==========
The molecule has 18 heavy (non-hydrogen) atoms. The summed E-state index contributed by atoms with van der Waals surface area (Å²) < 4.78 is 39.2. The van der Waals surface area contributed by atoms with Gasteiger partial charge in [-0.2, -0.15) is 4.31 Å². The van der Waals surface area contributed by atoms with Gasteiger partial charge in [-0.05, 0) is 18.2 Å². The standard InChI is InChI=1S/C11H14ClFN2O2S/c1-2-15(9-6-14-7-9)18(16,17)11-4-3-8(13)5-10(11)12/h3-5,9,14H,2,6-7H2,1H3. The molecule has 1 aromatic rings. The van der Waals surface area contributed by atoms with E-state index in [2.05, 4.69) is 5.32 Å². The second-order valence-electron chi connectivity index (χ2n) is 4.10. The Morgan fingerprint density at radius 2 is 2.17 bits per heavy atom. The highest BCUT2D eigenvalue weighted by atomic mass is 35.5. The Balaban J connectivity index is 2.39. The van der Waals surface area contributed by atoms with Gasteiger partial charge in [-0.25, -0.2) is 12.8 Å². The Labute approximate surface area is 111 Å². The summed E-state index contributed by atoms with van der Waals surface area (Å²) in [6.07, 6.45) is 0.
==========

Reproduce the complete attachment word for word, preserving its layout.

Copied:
The molecule has 18 heavy (non-hydrogen) atoms. The summed E-state index contributed by atoms with van der Waals surface area (Å²) < 4.78 is 39.2. The van der Waals surface area contributed by atoms with Gasteiger partial charge in [-0.2, -0.15) is 4.31 Å². The van der Waals surface area contributed by atoms with Gasteiger partial charge in [-0.05, 0) is 18.2 Å². The standard InChI is InChI=1S/C11H14ClFN2O2S/c1-2-15(9-6-14-7-9)18(16,17)11-4-3-8(13)5-10(11)12/h3-5,9,14H,2,6-7H2,1H3. The molecule has 1 aromatic rings. The van der Waals surface area contributed by atoms with E-state index in [2.05, 4.69) is 5.32 Å². The second-order valence-electron chi connectivity index (χ2n) is 4.10. The Morgan fingerprint density at radius 2 is 2.17 bits per heavy atom. The highest BCUT2D eigenvalue weighted by atomic mass is 35.5. The Balaban J connectivity index is 2.39. The van der Waals surface area contributed by atoms with Gasteiger partial charge in [-0.25, -0.2) is 12.8 Å². The Labute approximate surface area is 111 Å². The summed E-state index contributed by atoms with van der Waals surface area (Å²) in [6.07, 6.45) is 0.